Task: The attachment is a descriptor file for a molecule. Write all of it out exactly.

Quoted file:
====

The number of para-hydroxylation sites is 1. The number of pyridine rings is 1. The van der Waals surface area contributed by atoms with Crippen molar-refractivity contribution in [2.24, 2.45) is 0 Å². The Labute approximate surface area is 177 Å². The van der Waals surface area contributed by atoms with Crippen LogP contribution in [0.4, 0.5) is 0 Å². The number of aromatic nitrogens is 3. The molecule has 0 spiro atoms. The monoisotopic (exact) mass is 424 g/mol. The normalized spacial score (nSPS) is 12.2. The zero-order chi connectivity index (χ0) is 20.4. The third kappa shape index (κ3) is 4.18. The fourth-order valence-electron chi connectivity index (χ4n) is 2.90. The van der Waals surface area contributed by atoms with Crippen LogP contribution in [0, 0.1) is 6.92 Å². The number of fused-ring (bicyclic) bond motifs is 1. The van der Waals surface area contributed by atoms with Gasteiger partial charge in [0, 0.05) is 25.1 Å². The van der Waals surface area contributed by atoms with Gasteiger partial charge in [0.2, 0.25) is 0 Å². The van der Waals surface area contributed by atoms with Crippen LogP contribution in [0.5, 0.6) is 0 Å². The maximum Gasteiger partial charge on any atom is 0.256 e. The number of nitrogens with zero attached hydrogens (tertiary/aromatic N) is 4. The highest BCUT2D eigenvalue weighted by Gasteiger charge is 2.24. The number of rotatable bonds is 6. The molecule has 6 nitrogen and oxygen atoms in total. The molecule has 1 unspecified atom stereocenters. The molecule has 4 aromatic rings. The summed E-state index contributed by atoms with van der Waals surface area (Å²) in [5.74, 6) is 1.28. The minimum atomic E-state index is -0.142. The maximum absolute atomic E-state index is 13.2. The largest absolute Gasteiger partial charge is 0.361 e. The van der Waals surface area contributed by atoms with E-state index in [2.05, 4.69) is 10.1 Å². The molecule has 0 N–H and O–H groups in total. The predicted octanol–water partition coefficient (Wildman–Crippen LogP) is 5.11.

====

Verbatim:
The number of para-hydroxylation sites is 1. The number of pyridine rings is 1. The van der Waals surface area contributed by atoms with Crippen molar-refractivity contribution in [2.24, 2.45) is 0 Å². The Labute approximate surface area is 177 Å². The van der Waals surface area contributed by atoms with Crippen LogP contribution in [0.4, 0.5) is 0 Å². The number of aromatic nitrogens is 3. The molecule has 0 spiro atoms. The monoisotopic (exact) mass is 424 g/mol. The normalized spacial score (nSPS) is 12.2. The zero-order chi connectivity index (χ0) is 20.4. The third kappa shape index (κ3) is 4.18. The fourth-order valence-electron chi connectivity index (χ4n) is 2.90. The van der Waals surface area contributed by atoms with Crippen LogP contribution in [0, 0.1) is 6.92 Å². The number of fused-ring (bicyclic) bond motifs is 1. The van der Waals surface area contributed by atoms with Gasteiger partial charge in [0, 0.05) is 25.1 Å². The van der Waals surface area contributed by atoms with Gasteiger partial charge in [0.2, 0.25) is 0 Å². The van der Waals surface area contributed by atoms with Crippen LogP contribution in [0.5, 0.6) is 0 Å². The maximum Gasteiger partial charge on any atom is 0.256 e. The number of nitrogens with zero attached hydrogens (tertiary/aromatic N) is 4. The highest BCUT2D eigenvalue weighted by Gasteiger charge is 2.24. The number of rotatable bonds is 6. The molecule has 6 nitrogen and oxygen atoms in total. The molecule has 1 unspecified atom stereocenters. The molecule has 4 aromatic rings. The summed E-state index contributed by atoms with van der Waals surface area (Å²) in [5.74, 6) is 1.28. The minimum atomic E-state index is -0.142. The maximum absolute atomic E-state index is 13.2. The largest absolute Gasteiger partial charge is 0.361 e. The van der Waals surface area contributed by atoms with E-state index in [2.05, 4.69) is 10.1 Å². The molecule has 0 N–H and O–H groups in total. The predicted octanol–water partition coefficient (Wildman–Crippen LogP) is 5.11.